Indigenous educational institution obtains accreditation

The Kenjgewin Teg Educational Institute (KTEI) on Manitoulin Island has achieved accreditation in the Province of Ontario, a first step in giving the education authority the authority to award certificates, diplomas and degrees.

KTEI announced on January 14 that it had obtained its accreditation through the Indigenous Education and Advanced Skills Council (IAESC), which oversees the process for all Indigenous educational institutions in the province.

Stephanie Roy, president of Kenjgewin Teg, called it a “historic day” for the school and the communities it serves. Making Kenjgewin Teg a place of self-sustaining learning for Anishinaabe people has been a long-standing goal for the council and participating communities. Noted.

“The next generation of Anishinaabe leaders will be able to walk in two worlds. They will be strong in our language, culture, and connection to Anishinaabe land, and they will also have the education, skills, and training to support community growth and healing,” Roy said in a virtual announcement. January 14.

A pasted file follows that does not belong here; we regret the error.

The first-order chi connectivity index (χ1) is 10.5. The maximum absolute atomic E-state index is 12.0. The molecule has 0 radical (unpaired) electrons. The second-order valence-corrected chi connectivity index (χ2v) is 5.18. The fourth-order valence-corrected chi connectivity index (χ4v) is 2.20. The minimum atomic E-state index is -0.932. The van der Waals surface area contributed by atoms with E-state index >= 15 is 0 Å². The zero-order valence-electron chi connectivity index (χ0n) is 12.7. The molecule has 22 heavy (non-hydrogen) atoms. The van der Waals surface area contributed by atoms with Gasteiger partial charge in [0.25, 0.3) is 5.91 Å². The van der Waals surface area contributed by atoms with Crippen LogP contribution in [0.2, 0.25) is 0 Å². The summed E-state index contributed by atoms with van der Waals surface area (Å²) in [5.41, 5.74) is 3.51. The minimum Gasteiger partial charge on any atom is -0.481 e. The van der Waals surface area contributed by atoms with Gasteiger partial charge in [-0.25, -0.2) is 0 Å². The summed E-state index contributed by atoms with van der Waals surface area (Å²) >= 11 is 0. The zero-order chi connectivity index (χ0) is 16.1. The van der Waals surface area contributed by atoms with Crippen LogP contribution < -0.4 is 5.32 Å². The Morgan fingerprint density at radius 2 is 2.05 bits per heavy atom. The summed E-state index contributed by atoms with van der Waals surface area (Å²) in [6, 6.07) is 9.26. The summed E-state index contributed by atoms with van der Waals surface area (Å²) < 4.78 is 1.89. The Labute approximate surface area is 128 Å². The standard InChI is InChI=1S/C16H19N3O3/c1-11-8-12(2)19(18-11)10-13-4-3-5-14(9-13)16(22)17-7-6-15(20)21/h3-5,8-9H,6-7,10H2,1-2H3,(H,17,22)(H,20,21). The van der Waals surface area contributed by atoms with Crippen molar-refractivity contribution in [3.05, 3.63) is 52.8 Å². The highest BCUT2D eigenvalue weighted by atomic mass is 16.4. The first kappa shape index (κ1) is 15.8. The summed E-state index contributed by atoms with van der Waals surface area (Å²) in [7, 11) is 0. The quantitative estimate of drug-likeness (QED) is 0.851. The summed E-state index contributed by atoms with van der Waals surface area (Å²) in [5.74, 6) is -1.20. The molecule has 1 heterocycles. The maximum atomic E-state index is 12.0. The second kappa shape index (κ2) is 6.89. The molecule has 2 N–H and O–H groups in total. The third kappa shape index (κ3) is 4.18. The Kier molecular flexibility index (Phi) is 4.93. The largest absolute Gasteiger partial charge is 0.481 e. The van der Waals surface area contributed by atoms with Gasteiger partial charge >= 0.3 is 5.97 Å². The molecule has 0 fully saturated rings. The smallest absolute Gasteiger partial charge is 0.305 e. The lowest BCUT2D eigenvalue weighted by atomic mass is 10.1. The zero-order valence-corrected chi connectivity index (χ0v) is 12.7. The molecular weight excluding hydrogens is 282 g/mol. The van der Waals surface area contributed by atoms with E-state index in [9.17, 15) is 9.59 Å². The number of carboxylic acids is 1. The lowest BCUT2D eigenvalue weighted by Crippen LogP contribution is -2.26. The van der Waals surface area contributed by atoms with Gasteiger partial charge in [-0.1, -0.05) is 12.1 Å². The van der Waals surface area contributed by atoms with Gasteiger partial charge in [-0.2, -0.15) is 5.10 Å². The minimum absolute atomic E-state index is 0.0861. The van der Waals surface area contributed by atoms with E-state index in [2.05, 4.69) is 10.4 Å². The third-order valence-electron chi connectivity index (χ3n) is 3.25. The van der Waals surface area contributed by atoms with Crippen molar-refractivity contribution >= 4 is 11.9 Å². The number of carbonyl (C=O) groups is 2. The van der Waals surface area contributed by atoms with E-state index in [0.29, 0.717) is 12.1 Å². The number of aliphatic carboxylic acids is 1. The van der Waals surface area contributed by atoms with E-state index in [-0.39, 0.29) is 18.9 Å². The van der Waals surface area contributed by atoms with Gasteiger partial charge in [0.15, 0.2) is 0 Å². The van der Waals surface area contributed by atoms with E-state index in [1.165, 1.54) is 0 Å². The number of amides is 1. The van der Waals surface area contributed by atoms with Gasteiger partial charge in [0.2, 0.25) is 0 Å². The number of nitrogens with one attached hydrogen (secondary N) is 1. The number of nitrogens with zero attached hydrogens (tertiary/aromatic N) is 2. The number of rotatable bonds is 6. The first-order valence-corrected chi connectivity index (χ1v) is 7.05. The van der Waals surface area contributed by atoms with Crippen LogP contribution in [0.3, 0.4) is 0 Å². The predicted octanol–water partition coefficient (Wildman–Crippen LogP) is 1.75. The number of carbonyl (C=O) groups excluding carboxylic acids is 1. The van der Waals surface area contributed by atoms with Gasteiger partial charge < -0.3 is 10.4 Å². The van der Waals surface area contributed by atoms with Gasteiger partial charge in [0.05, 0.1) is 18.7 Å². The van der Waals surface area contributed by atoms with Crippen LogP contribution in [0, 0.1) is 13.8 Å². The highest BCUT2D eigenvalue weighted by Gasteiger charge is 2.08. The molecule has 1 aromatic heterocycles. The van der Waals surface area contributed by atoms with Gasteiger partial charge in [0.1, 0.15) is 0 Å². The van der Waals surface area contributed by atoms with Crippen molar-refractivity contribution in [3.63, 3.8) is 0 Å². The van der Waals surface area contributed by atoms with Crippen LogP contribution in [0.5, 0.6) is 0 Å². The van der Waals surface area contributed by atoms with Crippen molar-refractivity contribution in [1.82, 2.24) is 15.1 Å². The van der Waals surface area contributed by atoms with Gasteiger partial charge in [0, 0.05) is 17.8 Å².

“Supporting Indigenous students in pursuing culturally relevant higher education is at the heart of what we do.

Launched in 1991 in the M’Chigeeng First Nation community, Kenjgewin Teg is one of nine Aboriginal institutes in Ontario to offer education and training programs grounded in the Anishinaabe worldview.

Kenjgewin Teg recently acquired over 50 native studies courses from the University of Sudbury and is using them as the basis for a stand-alone native studies program focusing on Anishinabemowin (the Ojibway language), learning land-based, governance, community development, and reconciliation with its new titling authority.

As a next step, Kenjgewin Teg will now submit individual programs to the IAESC for approval.

Work has also started on the development of new programs and curricula.

One example is a new Bachelor of Arts and certificates, which will be issued in Sudbury, which Roy called “much needed for our northern students.”

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